As with any type of surgery, wisdom tooth removal carries some risks. However, these risks are usually small.
Risks can include:
- dry socket – where a blood clot fails to develop in the tooth socket, or if the blood clot becomes dislodged
- nerve injury – this can cause temporary or permanent problems, such as tingling or numbness
- infection – signs include a high temperature, yellow or white discharge from the extraction site, and persistent pain and swelling
See your dentist if you have signs of infection after having your wisdom teeth removed, or if you're bleeding heavily from the extraction site.
Dry socket (alveolar osteitis) is one of the most common complications of wisdom tooth removal. It's where a blood clot fails to develop in the tooth socket, or if the blood clot becomes dislodged or disappears. This can happen 3 to 5 days after surgery.
The empty socket causes an ache or throbbing pain in your gum or jaw, which can be intense like a toothache. There may also be an unpleasant smell or taste from the empty tooth socket. If you look into the socket, you might be able to see exposed bone rather than a blood clot.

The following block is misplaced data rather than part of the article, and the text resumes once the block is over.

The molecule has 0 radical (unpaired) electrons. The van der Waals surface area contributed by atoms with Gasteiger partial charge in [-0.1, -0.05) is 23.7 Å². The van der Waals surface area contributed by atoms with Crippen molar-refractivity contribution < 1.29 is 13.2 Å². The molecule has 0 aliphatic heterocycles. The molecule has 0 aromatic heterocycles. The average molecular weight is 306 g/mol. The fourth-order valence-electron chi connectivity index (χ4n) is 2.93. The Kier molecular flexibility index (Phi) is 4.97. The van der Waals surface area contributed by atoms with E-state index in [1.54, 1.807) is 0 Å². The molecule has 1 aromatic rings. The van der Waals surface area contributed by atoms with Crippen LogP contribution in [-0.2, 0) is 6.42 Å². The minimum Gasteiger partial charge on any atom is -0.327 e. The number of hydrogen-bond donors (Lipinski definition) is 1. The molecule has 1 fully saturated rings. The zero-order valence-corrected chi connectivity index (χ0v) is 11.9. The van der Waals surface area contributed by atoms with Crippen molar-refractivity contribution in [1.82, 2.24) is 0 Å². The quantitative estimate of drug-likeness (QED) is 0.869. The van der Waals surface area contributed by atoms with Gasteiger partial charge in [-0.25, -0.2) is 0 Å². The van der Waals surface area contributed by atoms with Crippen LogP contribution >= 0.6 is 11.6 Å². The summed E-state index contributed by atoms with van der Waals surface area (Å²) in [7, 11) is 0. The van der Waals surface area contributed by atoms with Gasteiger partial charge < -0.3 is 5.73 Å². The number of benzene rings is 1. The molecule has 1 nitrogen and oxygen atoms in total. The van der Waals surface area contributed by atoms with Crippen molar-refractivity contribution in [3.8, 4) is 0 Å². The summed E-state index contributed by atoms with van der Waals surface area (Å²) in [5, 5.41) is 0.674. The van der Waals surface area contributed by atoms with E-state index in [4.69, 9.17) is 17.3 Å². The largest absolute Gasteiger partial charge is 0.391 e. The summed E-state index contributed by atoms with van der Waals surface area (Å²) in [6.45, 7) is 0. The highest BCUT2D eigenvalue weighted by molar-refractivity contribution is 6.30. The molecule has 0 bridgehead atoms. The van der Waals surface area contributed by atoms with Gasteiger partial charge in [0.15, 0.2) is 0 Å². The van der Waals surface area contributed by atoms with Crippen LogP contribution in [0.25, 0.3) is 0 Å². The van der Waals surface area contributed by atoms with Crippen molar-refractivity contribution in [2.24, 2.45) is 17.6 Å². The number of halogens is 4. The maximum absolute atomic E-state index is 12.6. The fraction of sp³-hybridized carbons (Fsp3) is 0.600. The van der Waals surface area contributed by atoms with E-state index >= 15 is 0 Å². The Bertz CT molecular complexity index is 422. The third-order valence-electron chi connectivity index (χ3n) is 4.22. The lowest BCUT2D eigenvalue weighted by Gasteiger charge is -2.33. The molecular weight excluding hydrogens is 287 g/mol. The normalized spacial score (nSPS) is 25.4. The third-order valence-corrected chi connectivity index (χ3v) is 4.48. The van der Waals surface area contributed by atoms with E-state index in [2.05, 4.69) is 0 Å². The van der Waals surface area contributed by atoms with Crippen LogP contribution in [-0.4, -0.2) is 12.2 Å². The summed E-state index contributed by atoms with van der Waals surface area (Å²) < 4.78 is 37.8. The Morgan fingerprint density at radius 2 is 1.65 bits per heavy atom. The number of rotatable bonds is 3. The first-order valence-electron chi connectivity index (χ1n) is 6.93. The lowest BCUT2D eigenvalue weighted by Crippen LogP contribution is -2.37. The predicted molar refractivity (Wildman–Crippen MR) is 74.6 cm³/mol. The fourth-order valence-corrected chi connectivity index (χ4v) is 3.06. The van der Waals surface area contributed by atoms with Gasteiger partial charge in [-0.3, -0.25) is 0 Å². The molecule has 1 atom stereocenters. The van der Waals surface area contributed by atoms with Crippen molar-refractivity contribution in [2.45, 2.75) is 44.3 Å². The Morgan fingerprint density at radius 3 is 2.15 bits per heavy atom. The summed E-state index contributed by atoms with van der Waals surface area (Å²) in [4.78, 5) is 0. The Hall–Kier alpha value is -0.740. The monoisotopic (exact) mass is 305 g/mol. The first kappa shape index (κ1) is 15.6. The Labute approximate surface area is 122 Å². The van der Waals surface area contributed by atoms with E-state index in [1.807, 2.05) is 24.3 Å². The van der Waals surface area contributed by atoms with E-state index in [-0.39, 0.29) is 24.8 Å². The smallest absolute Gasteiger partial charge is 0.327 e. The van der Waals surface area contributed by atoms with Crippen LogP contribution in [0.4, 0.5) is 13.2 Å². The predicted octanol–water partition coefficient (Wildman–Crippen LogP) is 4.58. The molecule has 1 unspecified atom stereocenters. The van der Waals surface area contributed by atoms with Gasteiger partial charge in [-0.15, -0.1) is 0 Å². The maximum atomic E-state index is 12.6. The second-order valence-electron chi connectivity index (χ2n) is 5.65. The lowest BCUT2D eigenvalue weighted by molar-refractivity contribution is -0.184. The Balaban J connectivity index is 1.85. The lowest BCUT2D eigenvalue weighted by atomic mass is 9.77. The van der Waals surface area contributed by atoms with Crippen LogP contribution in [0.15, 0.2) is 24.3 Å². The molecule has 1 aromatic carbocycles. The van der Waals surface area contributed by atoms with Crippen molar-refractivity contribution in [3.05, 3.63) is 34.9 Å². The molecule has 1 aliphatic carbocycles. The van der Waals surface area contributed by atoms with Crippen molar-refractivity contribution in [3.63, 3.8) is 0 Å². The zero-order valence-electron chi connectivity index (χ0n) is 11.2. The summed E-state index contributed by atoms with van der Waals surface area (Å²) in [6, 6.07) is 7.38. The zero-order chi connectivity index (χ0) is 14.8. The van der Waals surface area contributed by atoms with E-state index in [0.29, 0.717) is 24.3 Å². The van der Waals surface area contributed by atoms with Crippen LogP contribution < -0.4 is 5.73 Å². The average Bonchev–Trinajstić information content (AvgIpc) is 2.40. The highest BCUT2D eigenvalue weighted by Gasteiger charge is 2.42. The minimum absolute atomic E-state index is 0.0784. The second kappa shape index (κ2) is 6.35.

You're more at risk of developing dry socket if:
- you don't follow your dentist's instructions after the extraction
- you smoke
- you've had the condition before
- you're over 25 years old
- the extraction was difficult or complicated
See your dentist or surgeon if you think you have dry socket. They can flush any debris out of the socket or cover it with a medicated dressing, which may be removed and replaced frequently until it heals.
Although far less common than dry socket, injury to sections of a nerve called the trigeminal nerve is another possible complication of wisdom tooth removal. It can cause pain, a tingling sensation and numbness in your tongue, lower lip, chin, teeth and gums.
The damage is usually temporary, lasting for a few weeks or months. However, it can be permanent if the nerve has been severely damaged.
A nerve injury can interfere with your daily activities, making things such as eating and drinking difficult. However, a nerve injury will only cause sensation problems – it won't cause any weakness to your lip or tongue.
Your dentist or surgeon will try to minimise the possibility of nerve damage when removing your wisdom tooth, and they should tell you about the risk of complications before the procedure.
General anaesthetic is occasionally needed for the removal of wisdom teeth.
It carries some additional risks, but complications are very rare, occurring in less than 1 in every 10,000 cases.